Different ways to calculate fibonacci numbers15 Mar 2014
NOTE: All code below are written in a dialect of Scheme called Racket.
Problem: exponential complexity, even can’t calculate (fibonacci 1000).
This version is not only faster, but also takes constant space, as the tail recursion can be optimized by compiler.
Problem: if (fibonacci 1000) is called twice, it performs the same computation twice!
Idea: Use a table to remember computation resutls.
Idea: A faster approach to compute is to compute , which only requires 4 steps of computation. If the power n is large, it can reduce the complexity logarithmically.
In the fibonacci-iter above, the operation a’ = b and b’ = a + b is performed n times, which is equivalent to multiply the matrix n times. This fact allows us to perform the same optimization as in computing exponentiation.
You can verify that computes the n-th and (n+1)-th fibonacci numbers. The multiplier vector just selects the element c and d from the result matrix , so it can be omitted, as whenever we know the matrix, we know the result.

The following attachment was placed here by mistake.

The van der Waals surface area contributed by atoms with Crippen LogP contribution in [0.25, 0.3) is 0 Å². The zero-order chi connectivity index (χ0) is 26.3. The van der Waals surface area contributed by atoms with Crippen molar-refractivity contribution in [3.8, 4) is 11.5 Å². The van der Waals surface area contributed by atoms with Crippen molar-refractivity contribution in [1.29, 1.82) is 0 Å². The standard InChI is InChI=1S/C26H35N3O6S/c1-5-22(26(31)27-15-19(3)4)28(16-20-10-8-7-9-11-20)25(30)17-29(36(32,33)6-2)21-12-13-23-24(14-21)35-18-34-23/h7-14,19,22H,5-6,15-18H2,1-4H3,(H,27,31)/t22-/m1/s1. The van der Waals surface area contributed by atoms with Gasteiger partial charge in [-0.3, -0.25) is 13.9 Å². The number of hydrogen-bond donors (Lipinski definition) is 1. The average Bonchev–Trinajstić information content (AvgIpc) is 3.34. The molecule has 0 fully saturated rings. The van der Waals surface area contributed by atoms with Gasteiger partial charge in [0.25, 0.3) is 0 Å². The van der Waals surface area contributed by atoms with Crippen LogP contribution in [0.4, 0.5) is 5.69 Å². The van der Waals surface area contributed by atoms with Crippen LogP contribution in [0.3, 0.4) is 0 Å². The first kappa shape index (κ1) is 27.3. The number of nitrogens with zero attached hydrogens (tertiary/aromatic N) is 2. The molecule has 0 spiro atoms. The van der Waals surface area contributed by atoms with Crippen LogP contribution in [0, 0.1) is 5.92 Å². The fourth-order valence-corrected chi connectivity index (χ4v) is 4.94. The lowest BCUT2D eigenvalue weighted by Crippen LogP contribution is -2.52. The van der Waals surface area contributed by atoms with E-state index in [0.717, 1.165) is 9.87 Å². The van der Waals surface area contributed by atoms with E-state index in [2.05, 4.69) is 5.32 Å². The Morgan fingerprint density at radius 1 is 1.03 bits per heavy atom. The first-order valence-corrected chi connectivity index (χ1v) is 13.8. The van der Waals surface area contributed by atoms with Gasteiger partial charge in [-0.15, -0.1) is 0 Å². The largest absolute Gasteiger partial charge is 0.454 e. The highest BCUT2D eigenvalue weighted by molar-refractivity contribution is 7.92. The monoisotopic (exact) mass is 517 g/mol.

Another useful fact is that in the result matrix we have b = c and d = a + b. So the matrix can be written as .
Also note that according to matrix multiplication, following formula holds:
where and .
From the mathematical facts above, the implementation comes naturally.
The version above works, but we can do better to use tail recursion.
The improved version utilizes another mathematical fact:
where and .
It’s also helpful to know that for any integer n and matrix X:
where is either 0 or 1.
The formula above means that is the binary representation of n. The improved version uses p and q to accumulate the result of the first i terms, a and b remembers . If n can be divided by 2 for i times, it means the i-th position of n(i.e. ) is 0, then i can be increased, accumulator unchanged. Otherwise, it means the i-th position of n(i.e. ) is 1, then the accumulator p and q is updated, and i will be increased in the next recursion call as we’ve changed the last bit in to 0 through n - 1. The process stops if n is equal to zero, which means for every i bigger than its current value, is zero.
The complexity of this fast method is , compared to of the second approach above.
- SCIP section 1.2 and 3.3